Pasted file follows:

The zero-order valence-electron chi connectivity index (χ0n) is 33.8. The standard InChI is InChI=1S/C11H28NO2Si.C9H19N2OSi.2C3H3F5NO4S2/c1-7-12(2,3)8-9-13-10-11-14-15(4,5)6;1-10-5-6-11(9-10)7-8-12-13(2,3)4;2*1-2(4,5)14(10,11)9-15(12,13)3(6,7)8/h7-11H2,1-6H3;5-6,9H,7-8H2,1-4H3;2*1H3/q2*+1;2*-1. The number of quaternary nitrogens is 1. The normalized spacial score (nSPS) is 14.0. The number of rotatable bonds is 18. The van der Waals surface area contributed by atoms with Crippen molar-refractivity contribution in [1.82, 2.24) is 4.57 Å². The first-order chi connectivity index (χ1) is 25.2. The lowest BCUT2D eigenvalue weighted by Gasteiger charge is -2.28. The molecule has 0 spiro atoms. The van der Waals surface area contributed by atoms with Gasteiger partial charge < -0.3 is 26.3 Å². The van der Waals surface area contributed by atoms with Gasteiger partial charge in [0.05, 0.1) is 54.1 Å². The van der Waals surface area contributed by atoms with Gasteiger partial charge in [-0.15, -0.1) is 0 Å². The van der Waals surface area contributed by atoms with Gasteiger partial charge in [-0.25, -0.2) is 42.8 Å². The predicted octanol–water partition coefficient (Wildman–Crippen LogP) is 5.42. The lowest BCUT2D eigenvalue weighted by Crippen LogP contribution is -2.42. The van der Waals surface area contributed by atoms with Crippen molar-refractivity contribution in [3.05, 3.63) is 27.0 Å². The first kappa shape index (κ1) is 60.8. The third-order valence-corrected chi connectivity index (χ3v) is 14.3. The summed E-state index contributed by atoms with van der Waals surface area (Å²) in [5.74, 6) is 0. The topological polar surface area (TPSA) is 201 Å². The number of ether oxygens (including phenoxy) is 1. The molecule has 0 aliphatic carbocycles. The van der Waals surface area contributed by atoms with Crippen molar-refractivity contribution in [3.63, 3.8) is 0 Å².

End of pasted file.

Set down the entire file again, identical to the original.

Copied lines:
The zero-order valence-electron chi connectivity index (χ0n) is 33.8. The standard InChI is InChI=1S/C11H28NO2Si.C9H19N2OSi.2C3H3F5NO4S2/c1-7-12(2,3)8-9-13-10-11-14-15(4,5)6;1-10-5-6-11(9-10)7-8-12-13(2,3)4;2*1-2(4,5)14(10,11)9-15(12,13)3(6,7)8/h7-11H2,1-6H3;5-6,9H,7-8H2,1-4H3;2*1H3/q2*+1;2*-1. The number of quaternary nitrogens is 1. The normalized spacial score (nSPS) is 14.0. The number of rotatable bonds is 18. The van der Waals surface area contributed by atoms with Crippen molar-refractivity contribution in [1.82, 2.24) is 4.57 Å². The first-order chi connectivity index (χ1) is 25.2. The lowest BCUT2D eigenvalue weighted by Gasteiger charge is -2.28. The molecule has 0 spiro atoms. The van der Waals surface area contributed by atoms with Gasteiger partial charge < -0.3 is 26.3 Å². The van der Waals surface area contributed by atoms with Gasteiger partial charge in [0.05, 0.1) is 54.1 Å². The van der Waals surface area contributed by atoms with Gasteiger partial charge in [-0.15, -0.1) is 0 Å². The van der Waals surface area contributed by atoms with Gasteiger partial charge in [-0.25, -0.2) is 42.8 Å². The predicted octanol–water partition coefficient (Wildman–Crippen LogP) is 5.42. The lowest BCUT2D eigenvalue weighted by Crippen LogP contribution is -2.42. The van der Waals surface area contributed by atoms with Crippen molar-refractivity contribution in [3.05, 3.63) is 27.0 Å². The first kappa shape index (κ1) is 60.8. The third-order valence-corrected chi connectivity index (χ3v) is 14.3. The summed E-state index contributed by atoms with van der Waals surface area (Å²) in [5.74, 6) is 0. The topological polar surface area (TPSA) is 201 Å². The number of ether oxygens (including phenoxy) is 1. The molecule has 0 aliphatic carbocycles. The van der Waals surface area contributed by atoms with Crippen molar-refractivity contribution in [3.63, 3.8) is 0 Å².